Canine Adenoma - Carcinoma | Adenoma - Carcinoma in Dogs

Canine Adenoma - Carcinoma | Adenoma - Carcinoma in Dogs

Thyroid adenomas in dogs
are usually small, nonfunctional masses that do not cause clinical signs and are found incidentally at necropsy. Exceptions are dog thyroid adenomas that are functional and cause hyperthyroidism or are unexpectedly identified during ultrasound examination of the ventral neck. In contrast, the more clinically common thyroid carcinomas in dogs are usually large, solid masses that cause clinical signs that can be recognized by owners and are easily palpated by clinicians.

Dog thyroid carcinomas frequently extend into the esophagus, trachea, cervical musculature, nerves, and thyroidal vessels. Distant metastasis to the lungs and retropharyngeal lymph nodes is common. Metastasis to other locations, including the liver, kidneys, heart base, bones and spinal cord, is also possible. Because of the high prevalence of malignancy, all thyroid masses discovered antemortem in the dog should be assumed to be malignant until proven otherwise.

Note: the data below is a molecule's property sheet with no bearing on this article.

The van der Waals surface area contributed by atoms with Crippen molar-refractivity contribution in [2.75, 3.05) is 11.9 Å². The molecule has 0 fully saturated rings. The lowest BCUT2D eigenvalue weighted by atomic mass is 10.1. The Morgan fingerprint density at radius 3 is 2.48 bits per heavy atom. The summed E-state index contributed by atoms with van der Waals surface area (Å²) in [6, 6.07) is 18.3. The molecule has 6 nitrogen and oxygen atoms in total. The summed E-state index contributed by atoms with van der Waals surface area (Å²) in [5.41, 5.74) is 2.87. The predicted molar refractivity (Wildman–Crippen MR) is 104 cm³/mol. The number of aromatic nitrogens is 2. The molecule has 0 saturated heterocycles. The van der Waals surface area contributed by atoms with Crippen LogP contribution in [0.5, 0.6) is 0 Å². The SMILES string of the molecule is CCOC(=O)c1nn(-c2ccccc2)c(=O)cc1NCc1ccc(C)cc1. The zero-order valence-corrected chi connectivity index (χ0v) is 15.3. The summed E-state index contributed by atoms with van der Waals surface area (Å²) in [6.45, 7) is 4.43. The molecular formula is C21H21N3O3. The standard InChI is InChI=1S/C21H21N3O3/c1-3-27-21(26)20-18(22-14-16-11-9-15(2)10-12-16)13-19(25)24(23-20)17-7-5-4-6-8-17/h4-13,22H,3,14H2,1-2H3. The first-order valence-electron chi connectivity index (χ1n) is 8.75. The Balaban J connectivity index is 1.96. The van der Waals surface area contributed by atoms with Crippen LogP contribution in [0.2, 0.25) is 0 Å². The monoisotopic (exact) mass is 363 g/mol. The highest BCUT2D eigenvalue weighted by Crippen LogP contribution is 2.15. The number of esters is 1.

Most dogs with thyroid tumors are euthyroid or hypothyroid; approximately 10% of dogs have functional thyroid tumors that secrete excess thyroid hormone, causing hyperthyroidism. Clinical signs of hyperthyroidism may predominate in these dogs. Hyperthyroidism may be caused by functional thyroid adenomas and carcinomas. In contrast, adenomatous hyperplasia is the most common cause of hyperthyroidism in cats but has not been described in dogs.

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